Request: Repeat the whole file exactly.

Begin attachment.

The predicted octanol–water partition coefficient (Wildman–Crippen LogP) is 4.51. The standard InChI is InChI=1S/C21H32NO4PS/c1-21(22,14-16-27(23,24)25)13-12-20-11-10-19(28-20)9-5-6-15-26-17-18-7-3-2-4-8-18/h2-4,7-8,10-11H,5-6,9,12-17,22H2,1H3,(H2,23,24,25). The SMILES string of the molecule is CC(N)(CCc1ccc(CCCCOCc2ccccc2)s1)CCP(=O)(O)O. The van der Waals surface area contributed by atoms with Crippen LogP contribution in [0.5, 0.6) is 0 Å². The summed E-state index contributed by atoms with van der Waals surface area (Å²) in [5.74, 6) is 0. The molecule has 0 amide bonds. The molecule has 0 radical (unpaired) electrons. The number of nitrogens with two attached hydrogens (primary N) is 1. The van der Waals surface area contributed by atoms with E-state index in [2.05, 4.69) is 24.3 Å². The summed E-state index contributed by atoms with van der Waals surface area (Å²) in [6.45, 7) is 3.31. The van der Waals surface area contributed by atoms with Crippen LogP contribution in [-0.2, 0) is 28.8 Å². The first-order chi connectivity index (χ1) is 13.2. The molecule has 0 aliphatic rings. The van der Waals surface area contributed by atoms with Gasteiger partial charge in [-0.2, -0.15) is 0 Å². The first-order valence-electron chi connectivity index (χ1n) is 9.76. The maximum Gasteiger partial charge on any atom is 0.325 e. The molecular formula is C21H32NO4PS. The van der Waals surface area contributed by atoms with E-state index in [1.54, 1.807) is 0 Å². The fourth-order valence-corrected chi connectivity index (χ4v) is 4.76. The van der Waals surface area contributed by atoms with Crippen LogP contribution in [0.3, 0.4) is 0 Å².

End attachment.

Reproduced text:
The predicted octanol–water partition coefficient (Wildman–Crippen LogP) is 4.51. The standard InChI is InChI=1S/C21H32NO4PS/c1-21(22,14-16-27(23,24)25)13-12-20-11-10-19(28-20)9-5-6-15-26-17-18-7-3-2-4-8-18/h2-4,7-8,10-11H,5-6,9,12-17,22H2,1H3,(H2,23,24,25). The SMILES string of the molecule is CC(N)(CCc1ccc(CCCCOCc2ccccc2)s1)CCP(=O)(O)O. The van der Waals surface area contributed by atoms with Crippen LogP contribution in [0.5, 0.6) is 0 Å². The summed E-state index contributed by atoms with van der Waals surface area (Å²) in [5.74, 6) is 0. The molecule has 0 amide bonds. The molecule has 0 radical (unpaired) electrons. The number of nitrogens with two attached hydrogens (primary N) is 1. The van der Waals surface area contributed by atoms with E-state index in [2.05, 4.69) is 24.3 Å². The summed E-state index contributed by atoms with van der Waals surface area (Å²) in [6.45, 7) is 3.31. The van der Waals surface area contributed by atoms with Crippen LogP contribution in [-0.2, 0) is 28.8 Å². The first-order chi connectivity index (χ1) is 13.2. The molecule has 0 aliphatic rings. The van der Waals surface area contributed by atoms with Gasteiger partial charge in [-0.2, -0.15) is 0 Å². The first-order valence-electron chi connectivity index (χ1n) is 9.76. The maximum Gasteiger partial charge on any atom is 0.325 e. The molecular formula is C21H32NO4PS. The van der Waals surface area contributed by atoms with E-state index in [1.54, 1.807) is 0 Å². The fourth-order valence-corrected chi connectivity index (χ4v) is 4.76. The van der Waals surface area contributed by atoms with Crippen LogP contribution in [0.3, 0.4) is 0 Å².